“I want joint custody.”
This is a comment my clients initially make. Many parents wrongly believe that agreeing to joint custody will allow for equal sharing of children and reduce conflict at court. Unfortunately, designation as joint managing conservators is often not the end of conflict, but the beginning.
Because appointment as joint managing conservators is the default, disputes over custody do not revolve around joint and sole custody—as is commonly believed. Rather, disputes over custody revolve around which of the joint managing conservators receives the exclusive right to designate the primary residence of the child.
In 1995 the Texas Legislature changed the law requiring Judges to name both parents as “joint” conservators of their children.
However, Judges still have to grant one parent the exclusive right to designate the primary residence of the child. Custody battles typically center around this issue. Most custody battles are decided by a judge, but either parent can request that a jury decide who has the right to determine the child’s residence.
Q: What does Texas seek to accomplish through its custody laws?
A: The guiding consideration behind all of Texas’ custody laws is the best interest of the child. Because the “best interest” standard is incredibly broad, judges and juries have wide discretion concerning how to achieve the child’s best interest. That said, the Texas Family Code sets out criteria to help judges and juries determine the child’s best interests:
- It is the Public Policy of Texas that a child should have regular contact with both parents.
- Texas requires that the child’s environment be “safe, stable, and nonviolent.”
- Texas encourages both parents to participate in raising their child.
- Child support is independent from custody and visitation. That is, a child cannot be kept from a parent merely because the parent has not paid child support.
Q: What is a conservator?
A: “Conservator” is the legal title that designates the rights and duties a person has over a child. A conservator’s rights and duties are set out in the Texas Family Code. Although persons other than a parent can become a conservator, this article only addresses parent conservators.
Texas uses the term “conservatorship” rather than “custody” to emphasize the responsibilities and rights of parents rather than emphasize children as objects of property. This article, however, will use the terms interchangeably.
Q: Does Texas give preference to the mother or the father in determining custody?
A: No. Texas no longer presumes that the mother would make the better conservator. Today, judges should not consider the sex of the parents when determining conservatorship.
Q: Does the exclusive right to designate the primary residence of the child contain a geographical restriction?
A: Sometimes. Sometimes the conservator with this right is restricted to a geographical area, but sometimes the conservator with this right has no geographical restriction. If a court assigns a geographical restriction, the geographical restriction could be as small as a school district or as large as the United States.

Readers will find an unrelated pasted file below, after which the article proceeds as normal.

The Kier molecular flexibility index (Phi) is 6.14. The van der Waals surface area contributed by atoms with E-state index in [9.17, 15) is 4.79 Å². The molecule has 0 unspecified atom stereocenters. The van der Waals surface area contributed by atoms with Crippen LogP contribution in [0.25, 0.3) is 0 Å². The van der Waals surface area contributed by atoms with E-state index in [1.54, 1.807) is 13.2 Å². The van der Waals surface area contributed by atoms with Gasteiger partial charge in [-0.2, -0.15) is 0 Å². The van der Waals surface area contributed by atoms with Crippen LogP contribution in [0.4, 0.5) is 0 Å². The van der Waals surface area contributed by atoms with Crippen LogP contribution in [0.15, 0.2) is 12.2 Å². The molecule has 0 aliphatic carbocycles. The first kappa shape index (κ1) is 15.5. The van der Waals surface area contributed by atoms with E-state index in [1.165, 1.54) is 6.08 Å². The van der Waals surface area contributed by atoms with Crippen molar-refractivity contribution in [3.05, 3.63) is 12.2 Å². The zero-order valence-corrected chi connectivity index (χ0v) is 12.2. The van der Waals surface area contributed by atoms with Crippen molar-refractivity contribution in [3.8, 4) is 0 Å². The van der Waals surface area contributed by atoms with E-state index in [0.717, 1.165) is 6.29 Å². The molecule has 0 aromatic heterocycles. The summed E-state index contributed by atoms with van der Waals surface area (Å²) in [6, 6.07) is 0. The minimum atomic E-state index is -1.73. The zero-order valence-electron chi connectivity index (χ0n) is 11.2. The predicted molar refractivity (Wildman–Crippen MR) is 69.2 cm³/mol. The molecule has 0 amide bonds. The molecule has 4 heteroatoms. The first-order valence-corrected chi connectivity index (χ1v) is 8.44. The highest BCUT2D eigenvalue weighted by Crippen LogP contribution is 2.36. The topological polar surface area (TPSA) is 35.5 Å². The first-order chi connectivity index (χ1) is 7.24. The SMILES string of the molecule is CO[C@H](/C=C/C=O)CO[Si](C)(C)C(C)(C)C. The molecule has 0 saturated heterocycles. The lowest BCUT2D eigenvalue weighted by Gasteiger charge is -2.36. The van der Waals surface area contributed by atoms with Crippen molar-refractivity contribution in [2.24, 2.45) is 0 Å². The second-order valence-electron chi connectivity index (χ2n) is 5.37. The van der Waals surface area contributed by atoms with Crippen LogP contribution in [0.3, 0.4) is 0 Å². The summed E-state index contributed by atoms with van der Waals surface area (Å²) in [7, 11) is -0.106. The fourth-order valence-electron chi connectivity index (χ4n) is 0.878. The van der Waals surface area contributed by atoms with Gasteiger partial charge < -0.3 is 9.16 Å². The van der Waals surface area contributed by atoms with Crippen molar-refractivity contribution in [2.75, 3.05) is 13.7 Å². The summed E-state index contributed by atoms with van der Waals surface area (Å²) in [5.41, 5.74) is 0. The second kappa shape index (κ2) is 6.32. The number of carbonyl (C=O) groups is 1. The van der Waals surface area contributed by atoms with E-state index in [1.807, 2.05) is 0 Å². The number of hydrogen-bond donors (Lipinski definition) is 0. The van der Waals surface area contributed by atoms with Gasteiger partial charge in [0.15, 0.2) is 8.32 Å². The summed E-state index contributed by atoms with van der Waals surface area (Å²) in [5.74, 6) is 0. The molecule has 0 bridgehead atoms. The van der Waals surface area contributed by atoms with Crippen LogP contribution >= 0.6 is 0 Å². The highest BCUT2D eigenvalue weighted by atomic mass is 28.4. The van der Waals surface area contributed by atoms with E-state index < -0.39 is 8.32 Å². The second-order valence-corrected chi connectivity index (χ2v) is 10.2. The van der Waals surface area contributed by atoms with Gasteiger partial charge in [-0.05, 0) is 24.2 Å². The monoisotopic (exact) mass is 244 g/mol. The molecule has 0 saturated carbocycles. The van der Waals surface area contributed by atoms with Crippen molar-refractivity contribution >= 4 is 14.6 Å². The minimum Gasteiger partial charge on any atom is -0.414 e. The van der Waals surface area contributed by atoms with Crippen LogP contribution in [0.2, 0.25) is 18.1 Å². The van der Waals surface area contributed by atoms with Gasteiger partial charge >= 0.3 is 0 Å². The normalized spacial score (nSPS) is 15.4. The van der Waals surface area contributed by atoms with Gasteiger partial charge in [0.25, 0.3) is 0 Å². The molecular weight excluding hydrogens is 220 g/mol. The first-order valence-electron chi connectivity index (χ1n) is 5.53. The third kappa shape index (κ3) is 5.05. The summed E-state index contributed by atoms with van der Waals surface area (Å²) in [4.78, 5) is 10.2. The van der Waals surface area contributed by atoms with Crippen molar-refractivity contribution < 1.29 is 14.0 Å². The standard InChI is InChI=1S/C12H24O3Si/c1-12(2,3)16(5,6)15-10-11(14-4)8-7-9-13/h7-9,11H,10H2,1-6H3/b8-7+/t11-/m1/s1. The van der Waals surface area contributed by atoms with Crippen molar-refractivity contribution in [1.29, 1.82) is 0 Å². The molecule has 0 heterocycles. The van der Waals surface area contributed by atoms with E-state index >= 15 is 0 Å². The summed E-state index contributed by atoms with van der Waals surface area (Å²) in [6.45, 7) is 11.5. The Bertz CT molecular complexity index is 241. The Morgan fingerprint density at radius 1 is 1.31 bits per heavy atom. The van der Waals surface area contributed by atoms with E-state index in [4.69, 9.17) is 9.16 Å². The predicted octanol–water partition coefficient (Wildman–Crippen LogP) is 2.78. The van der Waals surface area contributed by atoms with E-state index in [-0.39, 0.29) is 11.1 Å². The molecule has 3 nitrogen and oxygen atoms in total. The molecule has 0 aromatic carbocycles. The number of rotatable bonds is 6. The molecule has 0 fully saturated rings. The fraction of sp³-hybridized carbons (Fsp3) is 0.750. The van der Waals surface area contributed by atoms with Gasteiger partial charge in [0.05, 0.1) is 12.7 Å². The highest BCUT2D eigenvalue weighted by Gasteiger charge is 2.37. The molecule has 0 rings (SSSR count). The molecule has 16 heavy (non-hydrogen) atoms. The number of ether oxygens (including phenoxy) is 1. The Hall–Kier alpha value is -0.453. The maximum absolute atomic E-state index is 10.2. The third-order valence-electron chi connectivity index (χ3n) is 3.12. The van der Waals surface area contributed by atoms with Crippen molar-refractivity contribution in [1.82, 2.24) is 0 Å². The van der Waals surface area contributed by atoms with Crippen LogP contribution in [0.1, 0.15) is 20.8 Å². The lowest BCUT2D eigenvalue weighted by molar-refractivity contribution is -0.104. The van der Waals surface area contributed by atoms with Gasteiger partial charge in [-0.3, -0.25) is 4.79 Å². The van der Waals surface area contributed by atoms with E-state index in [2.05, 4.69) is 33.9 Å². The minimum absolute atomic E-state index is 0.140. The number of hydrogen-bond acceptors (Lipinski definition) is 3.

One common reason the non-custodial parent may ask for a geographical restriction is to ensure that the child attends a particular school. Furthermore, the geographical restriction allows the non-custodial parent greater access to the child. On the other hand, a geographical restriction limits a custodial parent’s liberty. For example, a geographical restriction may affect the custodial parent’s ability to remarry, pursue a career, live near family, or allow the child to attend a different school. If the custodial parent wants to move and the court initially assigned a geographical restriction, the custodial parent must petition that the court modify the restriction. Judges and juries do their best to balance parents’ interests with the child’s best interest, but sometimes the interests of all the parties can’t be satisfied.
Q: Can a child choose which parent she wants to live with?
A: Yes (unless it is not in the child’s best interest). In 2009, the legislature repealed the section of the Texas Family Code permitting the child to file in writing the parent with whom she preferred to live. This section has been surrounded by controversy for years. The practice of filing in writing gave rise to the phenomenon known as “dueling affidavits” because each parent “assisted” the child to nominate their self.
Although courts no longer permit a child to file in writing the parent with whom the child prefers to live, a judge may interview the child in his chambers. Courts are not bound by the child’s wishes, but the interview does help the court determine the child’s best interest.